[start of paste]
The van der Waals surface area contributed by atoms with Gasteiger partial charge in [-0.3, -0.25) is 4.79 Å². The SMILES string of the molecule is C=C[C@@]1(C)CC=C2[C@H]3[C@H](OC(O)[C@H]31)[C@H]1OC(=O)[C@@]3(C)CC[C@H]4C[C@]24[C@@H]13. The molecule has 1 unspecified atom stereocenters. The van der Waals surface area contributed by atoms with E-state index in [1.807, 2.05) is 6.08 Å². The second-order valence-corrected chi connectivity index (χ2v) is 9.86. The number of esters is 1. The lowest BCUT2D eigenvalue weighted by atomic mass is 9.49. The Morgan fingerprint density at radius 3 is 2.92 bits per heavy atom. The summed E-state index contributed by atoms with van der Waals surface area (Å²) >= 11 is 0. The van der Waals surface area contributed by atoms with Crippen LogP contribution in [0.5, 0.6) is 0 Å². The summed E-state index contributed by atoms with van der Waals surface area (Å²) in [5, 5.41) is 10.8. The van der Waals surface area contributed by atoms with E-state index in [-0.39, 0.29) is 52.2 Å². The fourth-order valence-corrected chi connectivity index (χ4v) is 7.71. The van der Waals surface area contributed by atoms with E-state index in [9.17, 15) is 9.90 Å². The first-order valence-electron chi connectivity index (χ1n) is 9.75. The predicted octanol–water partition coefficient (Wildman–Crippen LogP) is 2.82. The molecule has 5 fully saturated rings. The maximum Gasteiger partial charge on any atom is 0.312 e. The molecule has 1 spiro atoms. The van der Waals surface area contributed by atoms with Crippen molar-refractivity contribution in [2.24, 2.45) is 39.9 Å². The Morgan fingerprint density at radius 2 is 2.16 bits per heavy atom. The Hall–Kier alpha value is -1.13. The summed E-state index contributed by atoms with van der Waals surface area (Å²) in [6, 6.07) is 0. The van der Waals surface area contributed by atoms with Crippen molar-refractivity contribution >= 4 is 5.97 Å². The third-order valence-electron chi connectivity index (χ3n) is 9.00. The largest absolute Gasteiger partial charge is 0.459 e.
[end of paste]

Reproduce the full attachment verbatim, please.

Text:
The van der Waals surface area contributed by atoms with Gasteiger partial charge in [-0.3, -0.25) is 4.79 Å². The SMILES string of the molecule is C=C[C@@]1(C)CC=C2[C@H]3[C@H](OC(O)[C@H]31)[C@H]1OC(=O)[C@@]3(C)CC[C@H]4C[C@]24[C@@H]13. The molecule has 1 unspecified atom stereocenters. The van der Waals surface area contributed by atoms with E-state index in [1.807, 2.05) is 6.08 Å². The second-order valence-corrected chi connectivity index (χ2v) is 9.86. The number of esters is 1. The lowest BCUT2D eigenvalue weighted by atomic mass is 9.49. The Morgan fingerprint density at radius 3 is 2.92 bits per heavy atom. The summed E-state index contributed by atoms with van der Waals surface area (Å²) >= 11 is 0. The van der Waals surface area contributed by atoms with Crippen LogP contribution in [0.5, 0.6) is 0 Å². The summed E-state index contributed by atoms with van der Waals surface area (Å²) in [5, 5.41) is 10.8. The van der Waals surface area contributed by atoms with E-state index in [-0.39, 0.29) is 52.2 Å². The fourth-order valence-corrected chi connectivity index (χ4v) is 7.71. The van der Waals surface area contributed by atoms with E-state index in [9.17, 15) is 9.90 Å². The first-order valence-electron chi connectivity index (χ1n) is 9.75. The predicted octanol–water partition coefficient (Wildman–Crippen LogP) is 2.82. The molecule has 5 fully saturated rings. The maximum Gasteiger partial charge on any atom is 0.312 e. The molecule has 1 spiro atoms. The van der Waals surface area contributed by atoms with Crippen molar-refractivity contribution in [2.24, 2.45) is 39.9 Å². The Morgan fingerprint density at radius 2 is 2.16 bits per heavy atom. The Hall–Kier alpha value is -1.13. The summed E-state index contributed by atoms with van der Waals surface area (Å²) in [6, 6.07) is 0. The van der Waals surface area contributed by atoms with Crippen molar-refractivity contribution >= 4 is 5.97 Å². The third-order valence-electron chi connectivity index (χ3n) is 9.00. The largest absolute Gasteiger partial charge is 0.459 e.